The Pirate Party now has the support of 7.9 percent of Swedish voters, up from 3.4 percent from a week earlier, according to the Demoskop poll conducted between May 13 and Wednesday.
That is still well behind Sweden’s opposition Social Democrats with 35.9 percent and Prime Minister Fredrik Reinfeldt’s conservative Moderate Party with 24.1 percent.
But it could be enough for it to clinch at least one seat in the European Parliament, on the heels of the April 17 conviction in Sweden of the three founders of the unrelated file-sharing website The Pirate Bay.
“Of course it is fantastic, but nothing is clear until the votes are counted,” Pirate Party leader Rick Falkvinge told Sweden’s domestic TT news agency.
“It is still up to all those who care about basic civil rights and these fundamental values to go out and vote.”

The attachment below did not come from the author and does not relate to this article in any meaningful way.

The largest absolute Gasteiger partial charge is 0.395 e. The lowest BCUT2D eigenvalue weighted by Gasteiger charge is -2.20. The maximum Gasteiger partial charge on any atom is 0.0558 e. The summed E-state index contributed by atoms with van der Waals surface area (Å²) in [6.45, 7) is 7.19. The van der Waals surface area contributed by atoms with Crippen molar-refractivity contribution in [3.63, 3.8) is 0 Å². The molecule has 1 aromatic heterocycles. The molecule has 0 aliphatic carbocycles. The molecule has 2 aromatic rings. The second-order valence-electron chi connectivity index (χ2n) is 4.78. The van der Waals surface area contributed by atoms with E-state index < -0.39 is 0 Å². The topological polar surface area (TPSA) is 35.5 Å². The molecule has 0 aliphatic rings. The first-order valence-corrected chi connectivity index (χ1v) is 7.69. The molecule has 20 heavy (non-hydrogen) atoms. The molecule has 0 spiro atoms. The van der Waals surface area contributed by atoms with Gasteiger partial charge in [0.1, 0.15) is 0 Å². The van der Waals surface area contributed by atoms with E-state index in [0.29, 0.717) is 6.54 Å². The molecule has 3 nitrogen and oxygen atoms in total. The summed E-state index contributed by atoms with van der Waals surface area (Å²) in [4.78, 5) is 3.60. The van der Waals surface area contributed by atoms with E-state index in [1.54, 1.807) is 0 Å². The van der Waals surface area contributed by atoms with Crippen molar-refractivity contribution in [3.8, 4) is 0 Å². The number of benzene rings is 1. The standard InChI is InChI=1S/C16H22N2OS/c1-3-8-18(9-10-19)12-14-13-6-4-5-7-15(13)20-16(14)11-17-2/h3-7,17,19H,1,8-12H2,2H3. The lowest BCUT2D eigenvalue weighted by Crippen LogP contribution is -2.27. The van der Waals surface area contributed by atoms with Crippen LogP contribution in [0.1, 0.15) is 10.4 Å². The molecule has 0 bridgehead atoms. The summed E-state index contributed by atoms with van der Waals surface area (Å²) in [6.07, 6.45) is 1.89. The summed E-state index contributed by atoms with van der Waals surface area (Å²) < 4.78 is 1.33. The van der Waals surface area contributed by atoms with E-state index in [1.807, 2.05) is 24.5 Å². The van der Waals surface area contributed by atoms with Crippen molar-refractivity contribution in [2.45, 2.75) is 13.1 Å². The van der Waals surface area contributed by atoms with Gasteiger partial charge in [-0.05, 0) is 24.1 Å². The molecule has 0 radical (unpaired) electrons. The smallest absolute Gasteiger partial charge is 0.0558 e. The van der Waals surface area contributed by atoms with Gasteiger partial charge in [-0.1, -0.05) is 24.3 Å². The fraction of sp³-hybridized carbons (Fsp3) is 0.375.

Founded in 2006, the Pirate Party “wants to fundamentally reform copyright law, get rid of the patent system and ensure that citizens’ rights to privacy are respected,” it says on its website.
It took 0.6 percent of the vote in Sweden’s last general election in 2006.
Demoskop spoke to more than 1,000 adults in Sweden for its poll, with about one in three respondents saying they were certain to cast their ballots on June 7 for the only directly-elected EU institution.